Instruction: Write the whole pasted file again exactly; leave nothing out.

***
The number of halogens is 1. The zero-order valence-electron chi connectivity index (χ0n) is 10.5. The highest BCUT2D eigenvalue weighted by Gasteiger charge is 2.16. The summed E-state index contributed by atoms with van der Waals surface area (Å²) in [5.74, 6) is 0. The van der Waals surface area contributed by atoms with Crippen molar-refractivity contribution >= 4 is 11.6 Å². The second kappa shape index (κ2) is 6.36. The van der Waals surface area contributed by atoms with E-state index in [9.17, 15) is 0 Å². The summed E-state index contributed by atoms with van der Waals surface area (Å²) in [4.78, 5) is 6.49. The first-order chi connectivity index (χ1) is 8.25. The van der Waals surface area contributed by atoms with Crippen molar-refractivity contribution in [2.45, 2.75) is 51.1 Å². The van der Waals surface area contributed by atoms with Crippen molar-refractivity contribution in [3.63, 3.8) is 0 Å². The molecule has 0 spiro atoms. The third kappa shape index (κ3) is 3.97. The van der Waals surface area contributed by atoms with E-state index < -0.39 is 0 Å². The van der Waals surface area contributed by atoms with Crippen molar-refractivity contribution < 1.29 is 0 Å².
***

The number of halogens is 1. The zero-order valence-electron chi connectivity index (χ0n) is 10.5. The highest BCUT2D eigenvalue weighted by Gasteiger charge is 2.16. The summed E-state index contributed by atoms with van der Waals surface area (Å²) in [5.74, 6) is 0. The van der Waals surface area contributed by atoms with Crippen molar-refractivity contribution >= 4 is 11.6 Å². The second kappa shape index (κ2) is 6.36. The van der Waals surface area contributed by atoms with E-state index in [9.17, 15) is 0 Å². The summed E-state index contributed by atoms with van der Waals surface area (Å²) in [4.78, 5) is 6.49. The first-order chi connectivity index (χ1) is 8.25. The van der Waals surface area contributed by atoms with Crippen molar-refractivity contribution in [2.45, 2.75) is 51.1 Å². The van der Waals surface area contributed by atoms with Crippen molar-refractivity contribution in [3.63, 3.8) is 0 Å². The molecule has 0 spiro atoms. The third kappa shape index (κ3) is 3.97. The van der Waals surface area contributed by atoms with E-state index < -0.39 is 0 Å². The van der Waals surface area contributed by atoms with Crippen molar-refractivity contribution < 1.29 is 0 Å².